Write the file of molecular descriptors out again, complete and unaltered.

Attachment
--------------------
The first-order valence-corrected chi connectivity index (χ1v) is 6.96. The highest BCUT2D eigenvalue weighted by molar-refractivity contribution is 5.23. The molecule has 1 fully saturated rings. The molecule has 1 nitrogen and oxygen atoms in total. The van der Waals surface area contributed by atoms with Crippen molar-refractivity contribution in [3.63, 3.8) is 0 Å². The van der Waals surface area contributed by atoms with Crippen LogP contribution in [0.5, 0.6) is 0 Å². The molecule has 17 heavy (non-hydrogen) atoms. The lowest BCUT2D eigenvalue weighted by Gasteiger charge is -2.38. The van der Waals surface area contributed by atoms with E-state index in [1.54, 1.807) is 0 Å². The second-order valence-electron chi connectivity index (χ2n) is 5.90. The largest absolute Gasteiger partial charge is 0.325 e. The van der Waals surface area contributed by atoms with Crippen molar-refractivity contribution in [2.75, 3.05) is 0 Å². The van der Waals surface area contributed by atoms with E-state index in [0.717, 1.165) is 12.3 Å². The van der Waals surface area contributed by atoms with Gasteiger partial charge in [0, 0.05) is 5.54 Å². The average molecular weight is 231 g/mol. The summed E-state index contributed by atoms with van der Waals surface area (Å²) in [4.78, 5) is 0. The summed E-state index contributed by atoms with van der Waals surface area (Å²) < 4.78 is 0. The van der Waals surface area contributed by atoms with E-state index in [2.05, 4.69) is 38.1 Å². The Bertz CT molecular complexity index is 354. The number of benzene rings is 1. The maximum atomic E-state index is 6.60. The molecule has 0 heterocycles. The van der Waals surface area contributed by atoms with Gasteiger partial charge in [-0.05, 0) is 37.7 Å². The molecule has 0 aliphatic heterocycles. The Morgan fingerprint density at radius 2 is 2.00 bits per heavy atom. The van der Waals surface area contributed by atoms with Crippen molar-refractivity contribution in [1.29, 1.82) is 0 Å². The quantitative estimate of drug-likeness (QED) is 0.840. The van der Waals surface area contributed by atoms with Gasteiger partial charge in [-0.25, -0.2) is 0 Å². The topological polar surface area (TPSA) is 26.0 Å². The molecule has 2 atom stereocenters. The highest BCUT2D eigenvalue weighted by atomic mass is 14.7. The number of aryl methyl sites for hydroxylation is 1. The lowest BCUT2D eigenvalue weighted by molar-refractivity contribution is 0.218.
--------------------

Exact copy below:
The first-order valence-corrected chi connectivity index (χ1v) is 6.96. The highest BCUT2D eigenvalue weighted by molar-refractivity contribution is 5.23. The molecule has 1 fully saturated rings. The molecule has 1 nitrogen and oxygen atoms in total. The van der Waals surface area contributed by atoms with Crippen molar-refractivity contribution in [3.63, 3.8) is 0 Å². The van der Waals surface area contributed by atoms with Crippen LogP contribution in [0.5, 0.6) is 0 Å². The molecule has 17 heavy (non-hydrogen) atoms. The lowest BCUT2D eigenvalue weighted by Gasteiger charge is -2.38. The van der Waals surface area contributed by atoms with E-state index in [1.54, 1.807) is 0 Å². The second-order valence-electron chi connectivity index (χ2n) is 5.90. The largest absolute Gasteiger partial charge is 0.325 e. The van der Waals surface area contributed by atoms with Crippen molar-refractivity contribution in [2.75, 3.05) is 0 Å². The van der Waals surface area contributed by atoms with E-state index in [0.717, 1.165) is 12.3 Å². The van der Waals surface area contributed by atoms with Gasteiger partial charge in [0, 0.05) is 5.54 Å². The average molecular weight is 231 g/mol. The summed E-state index contributed by atoms with van der Waals surface area (Å²) in [4.78, 5) is 0. The summed E-state index contributed by atoms with van der Waals surface area (Å²) < 4.78 is 0. The van der Waals surface area contributed by atoms with E-state index in [2.05, 4.69) is 38.1 Å². The Bertz CT molecular complexity index is 354. The number of benzene rings is 1. The maximum atomic E-state index is 6.60. The molecule has 0 heterocycles. The van der Waals surface area contributed by atoms with Gasteiger partial charge in [-0.05, 0) is 37.7 Å². The molecule has 0 aliphatic heterocycles. The Morgan fingerprint density at radius 2 is 2.00 bits per heavy atom. The van der Waals surface area contributed by atoms with Crippen molar-refractivity contribution in [1.29, 1.82) is 0 Å². The quantitative estimate of drug-likeness (QED) is 0.840. The van der Waals surface area contributed by atoms with Gasteiger partial charge in [-0.25, -0.2) is 0 Å². The topological polar surface area (TPSA) is 26.0 Å². The molecule has 2 atom stereocenters. The highest BCUT2D eigenvalue weighted by atomic mass is 14.7. The number of aryl methyl sites for hydroxylation is 1. The lowest BCUT2D eigenvalue weighted by molar-refractivity contribution is 0.218.